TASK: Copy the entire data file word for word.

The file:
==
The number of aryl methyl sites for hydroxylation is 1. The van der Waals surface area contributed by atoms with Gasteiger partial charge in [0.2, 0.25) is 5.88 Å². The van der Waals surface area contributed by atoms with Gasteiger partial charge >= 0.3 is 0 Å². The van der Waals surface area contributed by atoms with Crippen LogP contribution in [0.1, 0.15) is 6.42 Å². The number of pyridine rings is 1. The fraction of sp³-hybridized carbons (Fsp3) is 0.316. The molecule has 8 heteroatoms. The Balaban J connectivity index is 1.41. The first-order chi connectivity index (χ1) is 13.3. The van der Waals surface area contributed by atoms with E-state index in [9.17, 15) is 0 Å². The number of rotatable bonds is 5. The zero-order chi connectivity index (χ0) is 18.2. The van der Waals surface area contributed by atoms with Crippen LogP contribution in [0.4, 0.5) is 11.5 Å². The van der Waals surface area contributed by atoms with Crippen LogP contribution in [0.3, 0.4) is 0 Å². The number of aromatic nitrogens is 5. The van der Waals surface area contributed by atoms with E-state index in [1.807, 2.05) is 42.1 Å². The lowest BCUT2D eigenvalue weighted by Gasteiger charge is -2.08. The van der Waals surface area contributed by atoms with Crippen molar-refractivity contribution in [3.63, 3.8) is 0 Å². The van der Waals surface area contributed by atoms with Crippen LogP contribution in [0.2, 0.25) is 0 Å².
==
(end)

The number of aryl methyl sites for hydroxylation is 1. The van der Waals surface area contributed by atoms with Gasteiger partial charge in [0.2, 0.25) is 5.88 Å². The van der Waals surface area contributed by atoms with Gasteiger partial charge >= 0.3 is 0 Å². The van der Waals surface area contributed by atoms with Crippen LogP contribution in [0.1, 0.15) is 6.42 Å². The number of pyridine rings is 1. The fraction of sp³-hybridized carbons (Fsp3) is 0.316. The molecule has 8 heteroatoms. The Balaban J connectivity index is 1.41. The first-order chi connectivity index (χ1) is 13.3. The van der Waals surface area contributed by atoms with E-state index in [9.17, 15) is 0 Å². The number of rotatable bonds is 5. The zero-order chi connectivity index (χ0) is 18.2. The van der Waals surface area contributed by atoms with Crippen LogP contribution in [0.4, 0.5) is 11.5 Å². The van der Waals surface area contributed by atoms with Crippen LogP contribution in [0.3, 0.4) is 0 Å². The number of aromatic nitrogens is 5. The van der Waals surface area contributed by atoms with E-state index in [1.807, 2.05) is 42.1 Å². The lowest BCUT2D eigenvalue weighted by Gasteiger charge is -2.08. The van der Waals surface area contributed by atoms with Crippen molar-refractivity contribution in [3.63, 3.8) is 0 Å². The van der Waals surface area contributed by atoms with Crippen LogP contribution in [0.2, 0.25) is 0 Å².